Another major issue is the removal of Hitchcock's greatest musical collaborator, Bernard Herrmann. Whether Herrmann quit or was fired is unclear, but the studio pressured Hitchcock to have a poppier, jazzier score with a theme song, possibly one for Andrews to sing. He refused and was replaced by John Addison, who churns out a very milquetoast score. Hermann's terrifying, if somewhat dramatic score is fantastic and it's interesting to see how it would have reshaped the film.

Though in subsequent years Torn Curtain has received a poor critical response, it did very well in the box office and does have some entertaining moments. There's a particularly horrifying scene where the Stasi agent, Gromek, is killed agonizingly slowly and with painstaking detail (arguably ripped off from Fritz Lang). I expected more from Hitchcock's fiftieth feature film, but check it out for yourself. There's a single disc DVD from Universal and it also appears in the Alfred Hitchcock Masterpiece Collection box set. Included is a short documentary, Torn Curtain Rising, that details the film's difficult production history.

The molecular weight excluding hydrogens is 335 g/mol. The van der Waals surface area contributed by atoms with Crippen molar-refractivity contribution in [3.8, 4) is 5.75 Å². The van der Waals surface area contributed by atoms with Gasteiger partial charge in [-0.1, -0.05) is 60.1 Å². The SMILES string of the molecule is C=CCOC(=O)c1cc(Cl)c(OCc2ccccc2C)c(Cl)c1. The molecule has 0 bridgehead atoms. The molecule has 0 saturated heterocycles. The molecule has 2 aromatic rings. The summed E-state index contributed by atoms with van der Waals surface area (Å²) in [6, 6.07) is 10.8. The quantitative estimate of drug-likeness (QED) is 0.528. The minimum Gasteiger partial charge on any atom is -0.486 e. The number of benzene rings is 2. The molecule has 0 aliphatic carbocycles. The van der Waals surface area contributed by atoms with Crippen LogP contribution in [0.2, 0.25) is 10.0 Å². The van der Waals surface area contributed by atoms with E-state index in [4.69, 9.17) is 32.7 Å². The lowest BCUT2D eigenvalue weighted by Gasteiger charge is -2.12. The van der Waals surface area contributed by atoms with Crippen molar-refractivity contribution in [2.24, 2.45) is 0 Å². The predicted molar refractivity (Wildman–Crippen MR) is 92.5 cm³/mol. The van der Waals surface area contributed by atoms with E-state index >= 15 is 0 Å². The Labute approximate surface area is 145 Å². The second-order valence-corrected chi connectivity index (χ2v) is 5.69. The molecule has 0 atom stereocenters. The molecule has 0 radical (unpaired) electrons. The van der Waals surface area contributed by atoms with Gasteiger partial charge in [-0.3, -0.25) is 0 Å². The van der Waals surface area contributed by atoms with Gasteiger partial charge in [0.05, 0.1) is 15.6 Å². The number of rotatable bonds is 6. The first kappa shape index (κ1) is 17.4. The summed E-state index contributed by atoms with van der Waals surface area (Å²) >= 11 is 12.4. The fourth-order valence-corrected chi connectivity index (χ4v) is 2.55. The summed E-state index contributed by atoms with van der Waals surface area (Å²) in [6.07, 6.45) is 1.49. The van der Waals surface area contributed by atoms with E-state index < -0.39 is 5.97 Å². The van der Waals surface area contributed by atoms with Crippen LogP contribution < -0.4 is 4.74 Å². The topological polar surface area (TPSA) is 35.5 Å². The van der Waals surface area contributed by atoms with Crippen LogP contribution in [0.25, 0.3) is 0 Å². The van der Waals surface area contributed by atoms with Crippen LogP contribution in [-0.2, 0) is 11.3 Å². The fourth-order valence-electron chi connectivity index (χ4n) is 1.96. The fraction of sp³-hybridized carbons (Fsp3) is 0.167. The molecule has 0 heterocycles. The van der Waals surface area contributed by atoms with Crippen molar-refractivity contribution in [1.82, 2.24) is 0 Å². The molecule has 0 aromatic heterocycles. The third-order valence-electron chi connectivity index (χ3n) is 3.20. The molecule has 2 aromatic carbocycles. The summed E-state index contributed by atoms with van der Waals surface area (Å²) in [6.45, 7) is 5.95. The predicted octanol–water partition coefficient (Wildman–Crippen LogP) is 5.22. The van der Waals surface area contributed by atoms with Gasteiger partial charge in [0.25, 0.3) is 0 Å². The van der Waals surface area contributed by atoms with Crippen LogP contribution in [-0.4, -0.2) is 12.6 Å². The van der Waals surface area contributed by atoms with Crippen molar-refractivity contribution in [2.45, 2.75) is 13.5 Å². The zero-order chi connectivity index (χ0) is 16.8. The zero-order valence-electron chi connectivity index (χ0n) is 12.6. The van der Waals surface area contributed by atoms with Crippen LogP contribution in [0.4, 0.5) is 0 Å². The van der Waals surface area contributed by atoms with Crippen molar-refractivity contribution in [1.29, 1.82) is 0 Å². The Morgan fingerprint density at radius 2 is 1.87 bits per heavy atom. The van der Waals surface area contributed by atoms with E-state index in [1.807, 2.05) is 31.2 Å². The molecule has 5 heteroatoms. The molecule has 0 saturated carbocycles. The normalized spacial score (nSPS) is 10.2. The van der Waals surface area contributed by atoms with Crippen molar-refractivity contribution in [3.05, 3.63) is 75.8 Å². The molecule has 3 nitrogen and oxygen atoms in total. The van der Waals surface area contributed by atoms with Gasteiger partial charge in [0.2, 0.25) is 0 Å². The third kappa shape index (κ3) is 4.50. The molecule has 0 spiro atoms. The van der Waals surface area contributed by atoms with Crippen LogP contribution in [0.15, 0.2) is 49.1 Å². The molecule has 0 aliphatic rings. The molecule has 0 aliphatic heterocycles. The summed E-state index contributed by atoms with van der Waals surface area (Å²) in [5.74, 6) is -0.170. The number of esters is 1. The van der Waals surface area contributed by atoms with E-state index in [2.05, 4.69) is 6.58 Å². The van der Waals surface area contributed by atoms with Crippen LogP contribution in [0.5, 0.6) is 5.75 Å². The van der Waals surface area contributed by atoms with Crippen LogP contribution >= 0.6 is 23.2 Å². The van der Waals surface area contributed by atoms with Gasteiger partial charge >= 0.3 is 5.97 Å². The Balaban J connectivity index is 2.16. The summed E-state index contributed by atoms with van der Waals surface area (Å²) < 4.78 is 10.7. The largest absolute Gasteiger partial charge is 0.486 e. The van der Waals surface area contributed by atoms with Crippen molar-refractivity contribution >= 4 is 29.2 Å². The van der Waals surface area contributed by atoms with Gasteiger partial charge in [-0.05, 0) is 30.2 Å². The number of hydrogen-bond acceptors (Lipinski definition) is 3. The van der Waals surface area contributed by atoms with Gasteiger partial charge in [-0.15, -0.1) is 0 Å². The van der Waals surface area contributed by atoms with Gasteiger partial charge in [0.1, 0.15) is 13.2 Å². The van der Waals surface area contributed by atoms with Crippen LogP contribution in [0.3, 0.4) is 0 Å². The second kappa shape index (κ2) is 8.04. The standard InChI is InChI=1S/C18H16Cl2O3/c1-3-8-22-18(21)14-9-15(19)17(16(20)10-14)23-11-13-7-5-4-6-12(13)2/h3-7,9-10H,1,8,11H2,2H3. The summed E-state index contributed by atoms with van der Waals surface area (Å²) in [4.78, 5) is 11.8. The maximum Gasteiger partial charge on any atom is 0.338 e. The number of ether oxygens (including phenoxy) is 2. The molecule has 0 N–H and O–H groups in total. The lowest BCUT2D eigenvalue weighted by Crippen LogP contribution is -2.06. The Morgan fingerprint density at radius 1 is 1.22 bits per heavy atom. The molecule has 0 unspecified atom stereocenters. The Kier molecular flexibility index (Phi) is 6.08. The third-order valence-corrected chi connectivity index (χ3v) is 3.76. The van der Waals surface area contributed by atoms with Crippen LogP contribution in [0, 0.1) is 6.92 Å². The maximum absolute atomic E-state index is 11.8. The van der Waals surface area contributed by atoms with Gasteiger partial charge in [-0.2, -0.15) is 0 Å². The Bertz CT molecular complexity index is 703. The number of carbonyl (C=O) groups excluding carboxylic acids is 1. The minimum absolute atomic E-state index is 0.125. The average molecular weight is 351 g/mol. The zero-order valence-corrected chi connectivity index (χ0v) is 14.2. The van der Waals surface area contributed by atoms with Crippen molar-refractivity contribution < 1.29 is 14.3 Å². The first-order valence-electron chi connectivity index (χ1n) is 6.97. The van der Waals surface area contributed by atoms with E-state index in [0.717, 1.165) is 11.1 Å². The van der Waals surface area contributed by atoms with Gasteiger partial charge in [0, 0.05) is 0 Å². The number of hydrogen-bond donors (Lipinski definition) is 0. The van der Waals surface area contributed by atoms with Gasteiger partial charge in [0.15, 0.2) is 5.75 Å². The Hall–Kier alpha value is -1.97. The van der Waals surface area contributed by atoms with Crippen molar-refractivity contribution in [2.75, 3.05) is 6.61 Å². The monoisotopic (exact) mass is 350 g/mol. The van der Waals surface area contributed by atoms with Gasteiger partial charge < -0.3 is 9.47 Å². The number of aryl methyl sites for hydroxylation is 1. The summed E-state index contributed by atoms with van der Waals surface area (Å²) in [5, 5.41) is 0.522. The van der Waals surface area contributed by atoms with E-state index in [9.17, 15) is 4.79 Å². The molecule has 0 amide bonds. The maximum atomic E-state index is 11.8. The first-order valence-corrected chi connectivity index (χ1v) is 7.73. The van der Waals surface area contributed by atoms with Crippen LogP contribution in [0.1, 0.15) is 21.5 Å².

Thursday, March 22, 2012


Alfred Hitchcock, 1964
Starring: Tippi Hedren, Sean Connery, Diane Baker, Louise Latham, Mariette Harley

One of Hitchcock's most polarizing films, Marnie is a flawed, but interesting work. It is also the only film in the director's canon that can be described as an outright psychosexual melodrama rather than a thriller with some of these elements, like Vertigo. Based on the novel of the same name by Winston Graham, Marnie concerns the titular character, a thief and a liar with serious psychological damage. She takes on various identities to get hired with no references at different firms and then flees with large sums of money. She also has an intense fear of thunderstorms and the color red, both of which bring on panic and desperation.

Her latest employer, Sidney Strutt, relates the upsetting news of Marnie's recent theft to his friend Mark Rutland, who owns a publishing company and has frequent business dealings with Strutt. Mark remembers Marnie because of her attractiveness and when she applies to work at his firm under a new identity, he hires her. When she inevitably steals from him, he blackmails her into marrying him instead of going to prison. To his family's disbelief they quickly marry, but on their honeymoon Marnie reveals her intense sexual phobia and Mark responds by raping her, attempting to "cure" her. She tries to kill herself in the cruise ship's pool, but he stops her.